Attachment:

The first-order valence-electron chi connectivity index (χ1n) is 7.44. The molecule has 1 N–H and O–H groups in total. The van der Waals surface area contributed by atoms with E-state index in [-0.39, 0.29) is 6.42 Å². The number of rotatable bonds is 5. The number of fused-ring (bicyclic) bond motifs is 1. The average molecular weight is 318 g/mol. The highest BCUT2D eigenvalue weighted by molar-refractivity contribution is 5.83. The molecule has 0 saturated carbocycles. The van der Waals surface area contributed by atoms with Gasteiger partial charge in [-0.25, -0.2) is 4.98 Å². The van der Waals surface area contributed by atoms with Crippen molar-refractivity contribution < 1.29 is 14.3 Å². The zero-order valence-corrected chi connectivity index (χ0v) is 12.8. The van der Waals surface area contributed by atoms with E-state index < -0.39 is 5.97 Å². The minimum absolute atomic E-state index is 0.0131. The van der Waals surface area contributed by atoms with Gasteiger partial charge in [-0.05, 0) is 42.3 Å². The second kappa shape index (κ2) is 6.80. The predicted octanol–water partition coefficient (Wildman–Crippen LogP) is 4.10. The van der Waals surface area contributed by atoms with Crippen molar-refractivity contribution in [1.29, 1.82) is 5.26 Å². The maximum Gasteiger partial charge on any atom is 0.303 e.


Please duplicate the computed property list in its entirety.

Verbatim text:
The first-order valence-electron chi connectivity index (χ1n) is 7.44. The molecule has 1 N–H and O–H groups in total. The van der Waals surface area contributed by atoms with E-state index in [-0.39, 0.29) is 6.42 Å². The number of rotatable bonds is 5. The number of fused-ring (bicyclic) bond motifs is 1. The average molecular weight is 318 g/mol. The highest BCUT2D eigenvalue weighted by molar-refractivity contribution is 5.83. The molecule has 0 saturated carbocycles. The van der Waals surface area contributed by atoms with Gasteiger partial charge in [-0.25, -0.2) is 4.98 Å². The van der Waals surface area contributed by atoms with Crippen molar-refractivity contribution < 1.29 is 14.3 Å². The zero-order valence-corrected chi connectivity index (χ0v) is 12.8. The van der Waals surface area contributed by atoms with E-state index < -0.39 is 5.97 Å². The minimum absolute atomic E-state index is 0.0131. The van der Waals surface area contributed by atoms with Gasteiger partial charge in [-0.05, 0) is 42.3 Å². The second kappa shape index (κ2) is 6.80. The predicted octanol–water partition coefficient (Wildman–Crippen LogP) is 4.10. The van der Waals surface area contributed by atoms with Crippen molar-refractivity contribution in [1.29, 1.82) is 5.26 Å². The maximum Gasteiger partial charge on any atom is 0.303 e.